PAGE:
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Community interventions to improve the promotion of physical activity


The Challenge

Community goals are typically about being healthy so that individuals do not have to think about health. However, health systems’ goals are set up to deal with disease. Clearly these goals are not well aligned. Our work focuses on helping health systems to re-align their goals with those of communities to create lifestyle change. This can be expedited by introducing simplicity, convenience, accessibility and affordability, where complication and high cost have become the status quo. The end goal is to assist and over-determine change by amassing sufficient sources of influence to make the required change inevitable.

Pringle et al.’s paper provides a template which can and should be replicated in other countries and sports throughout the world. These initiatives contribute to the art of public health as they aim to promote and protect health and well-being, prevent ill-health and prolong life through the organized efforts of society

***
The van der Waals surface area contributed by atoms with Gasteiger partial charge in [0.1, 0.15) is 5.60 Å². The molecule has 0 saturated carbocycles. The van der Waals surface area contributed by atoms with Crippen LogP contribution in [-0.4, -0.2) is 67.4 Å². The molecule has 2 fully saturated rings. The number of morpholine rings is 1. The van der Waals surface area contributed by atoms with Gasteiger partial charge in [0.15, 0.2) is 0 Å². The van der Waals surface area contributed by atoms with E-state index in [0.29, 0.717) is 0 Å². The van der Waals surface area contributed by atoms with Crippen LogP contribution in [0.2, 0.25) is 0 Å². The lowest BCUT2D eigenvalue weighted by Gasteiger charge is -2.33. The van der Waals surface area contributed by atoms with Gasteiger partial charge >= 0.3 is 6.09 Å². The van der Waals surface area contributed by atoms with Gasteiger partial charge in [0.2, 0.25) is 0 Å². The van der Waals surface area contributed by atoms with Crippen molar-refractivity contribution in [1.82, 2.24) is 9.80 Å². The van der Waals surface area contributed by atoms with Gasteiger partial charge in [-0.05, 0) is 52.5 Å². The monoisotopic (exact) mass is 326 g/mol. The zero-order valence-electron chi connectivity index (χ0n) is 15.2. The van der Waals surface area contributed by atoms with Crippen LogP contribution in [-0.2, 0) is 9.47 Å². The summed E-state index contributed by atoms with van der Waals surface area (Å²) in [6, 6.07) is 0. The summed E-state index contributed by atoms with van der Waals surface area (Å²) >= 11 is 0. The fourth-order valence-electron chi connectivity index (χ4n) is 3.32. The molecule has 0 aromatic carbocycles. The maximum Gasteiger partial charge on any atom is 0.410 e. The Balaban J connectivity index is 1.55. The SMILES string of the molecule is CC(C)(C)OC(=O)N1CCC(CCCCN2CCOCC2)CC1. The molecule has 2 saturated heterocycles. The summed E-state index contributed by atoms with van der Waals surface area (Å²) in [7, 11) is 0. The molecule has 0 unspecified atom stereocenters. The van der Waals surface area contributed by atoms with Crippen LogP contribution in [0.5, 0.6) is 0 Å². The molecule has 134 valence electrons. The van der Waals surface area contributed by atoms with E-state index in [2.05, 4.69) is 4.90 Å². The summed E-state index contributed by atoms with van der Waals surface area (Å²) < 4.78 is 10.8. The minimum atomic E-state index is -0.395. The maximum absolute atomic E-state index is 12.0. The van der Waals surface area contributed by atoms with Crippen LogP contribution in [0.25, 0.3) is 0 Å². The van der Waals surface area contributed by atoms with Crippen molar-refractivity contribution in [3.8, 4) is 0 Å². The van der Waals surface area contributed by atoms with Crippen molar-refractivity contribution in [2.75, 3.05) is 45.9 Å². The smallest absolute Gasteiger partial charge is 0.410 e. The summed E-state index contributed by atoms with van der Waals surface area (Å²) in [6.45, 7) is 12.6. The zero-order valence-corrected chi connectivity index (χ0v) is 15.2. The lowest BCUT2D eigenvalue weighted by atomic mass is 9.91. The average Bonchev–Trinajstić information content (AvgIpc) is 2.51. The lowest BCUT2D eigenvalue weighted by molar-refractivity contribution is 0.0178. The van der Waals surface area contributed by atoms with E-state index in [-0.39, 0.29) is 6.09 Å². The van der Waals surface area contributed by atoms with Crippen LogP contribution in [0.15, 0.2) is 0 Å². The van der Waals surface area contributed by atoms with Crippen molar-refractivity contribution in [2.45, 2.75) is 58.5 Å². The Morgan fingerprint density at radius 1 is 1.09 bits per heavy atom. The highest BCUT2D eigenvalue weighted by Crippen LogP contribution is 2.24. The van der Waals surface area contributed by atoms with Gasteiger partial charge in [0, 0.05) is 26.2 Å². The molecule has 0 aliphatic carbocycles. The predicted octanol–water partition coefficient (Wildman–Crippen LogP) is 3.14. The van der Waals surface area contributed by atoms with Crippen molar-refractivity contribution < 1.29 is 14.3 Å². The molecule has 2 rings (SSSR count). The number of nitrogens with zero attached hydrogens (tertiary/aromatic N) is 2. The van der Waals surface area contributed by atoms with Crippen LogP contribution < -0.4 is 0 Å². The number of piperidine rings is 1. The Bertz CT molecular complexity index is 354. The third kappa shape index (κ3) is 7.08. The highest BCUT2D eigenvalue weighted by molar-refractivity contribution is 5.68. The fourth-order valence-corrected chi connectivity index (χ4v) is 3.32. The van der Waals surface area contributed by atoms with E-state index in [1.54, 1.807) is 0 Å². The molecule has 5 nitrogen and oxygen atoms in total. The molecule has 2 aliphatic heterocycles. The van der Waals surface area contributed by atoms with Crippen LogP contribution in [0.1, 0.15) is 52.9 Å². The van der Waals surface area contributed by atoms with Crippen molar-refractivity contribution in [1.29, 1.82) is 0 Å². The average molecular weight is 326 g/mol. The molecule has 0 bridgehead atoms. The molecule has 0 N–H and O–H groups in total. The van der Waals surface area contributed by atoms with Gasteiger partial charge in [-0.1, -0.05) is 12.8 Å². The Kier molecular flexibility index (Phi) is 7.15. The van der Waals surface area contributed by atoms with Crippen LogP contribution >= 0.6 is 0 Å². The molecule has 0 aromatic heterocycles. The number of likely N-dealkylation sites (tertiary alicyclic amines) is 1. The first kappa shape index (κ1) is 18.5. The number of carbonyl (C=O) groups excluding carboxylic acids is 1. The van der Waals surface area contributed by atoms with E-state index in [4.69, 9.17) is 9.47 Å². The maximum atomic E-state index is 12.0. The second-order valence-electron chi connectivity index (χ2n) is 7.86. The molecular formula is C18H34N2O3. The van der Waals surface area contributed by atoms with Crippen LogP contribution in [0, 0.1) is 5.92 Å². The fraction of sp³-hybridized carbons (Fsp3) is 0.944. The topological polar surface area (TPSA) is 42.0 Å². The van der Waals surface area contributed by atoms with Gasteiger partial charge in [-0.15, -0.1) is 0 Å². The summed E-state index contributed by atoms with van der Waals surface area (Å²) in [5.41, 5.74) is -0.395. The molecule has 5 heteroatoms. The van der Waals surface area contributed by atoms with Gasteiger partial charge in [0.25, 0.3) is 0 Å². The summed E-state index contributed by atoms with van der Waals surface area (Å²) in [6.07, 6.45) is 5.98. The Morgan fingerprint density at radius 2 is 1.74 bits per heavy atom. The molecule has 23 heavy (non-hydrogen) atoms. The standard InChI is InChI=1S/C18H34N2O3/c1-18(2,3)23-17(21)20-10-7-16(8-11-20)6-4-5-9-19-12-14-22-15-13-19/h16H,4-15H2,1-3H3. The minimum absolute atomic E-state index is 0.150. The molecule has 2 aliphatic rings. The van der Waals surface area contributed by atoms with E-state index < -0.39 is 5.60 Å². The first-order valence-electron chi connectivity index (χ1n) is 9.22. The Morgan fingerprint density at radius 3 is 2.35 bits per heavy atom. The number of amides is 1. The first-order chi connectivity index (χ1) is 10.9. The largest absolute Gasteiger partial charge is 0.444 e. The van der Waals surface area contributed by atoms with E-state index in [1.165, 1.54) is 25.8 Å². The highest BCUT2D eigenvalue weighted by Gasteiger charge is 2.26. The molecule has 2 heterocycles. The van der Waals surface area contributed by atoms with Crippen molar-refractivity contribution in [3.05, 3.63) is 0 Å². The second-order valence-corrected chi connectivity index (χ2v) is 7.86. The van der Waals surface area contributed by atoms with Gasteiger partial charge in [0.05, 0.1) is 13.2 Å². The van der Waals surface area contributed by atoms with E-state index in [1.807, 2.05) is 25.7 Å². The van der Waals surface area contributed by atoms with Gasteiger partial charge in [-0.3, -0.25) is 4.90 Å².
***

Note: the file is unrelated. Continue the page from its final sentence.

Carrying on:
Johnman C, Mackie P, Sim F. (2013) Editorial: The beautiful game. Public Health, 127; 697-8. doi: 10.1016/j.puhe.2013.07.008

The Research

Our distinctive perspectives on promoting lifestyle change allow us to design bespoke approaches that enhance public health and aid personal development. Using implementation science, we aim to recognise the underlying causal mechanisms of unhealthy lifestyles within communities. Moreover, through numerous innovative methods, we aim to understand the progress communities are trying to make within their particular circumstances and identify the high-leverage actions that will lead to change. Our methodology seeks to design defects out of lifestyle change interventions and deliver our offering within the context of specific community struggles.

The Impact

Our active lifestyles work has provided an evidence-base of effective intervention approaches across settings, in ‘hard-to-engage’ populations and through distinctive planning and delivery approaches. Our support for practitioners and commissioners has developed both ways to show the effectiveness of interventions to increase activity, and programmes that achieve wider developmental aims. These effects are achieved by deploying innovative, often bespoke, realistic impact measures that improve programme effectiveness in community locations with traditionally un-met intervention need. While findings appear to lie outside ordinary public health outcomes and community experience, they are products of opportunity and the legacy of our community work.

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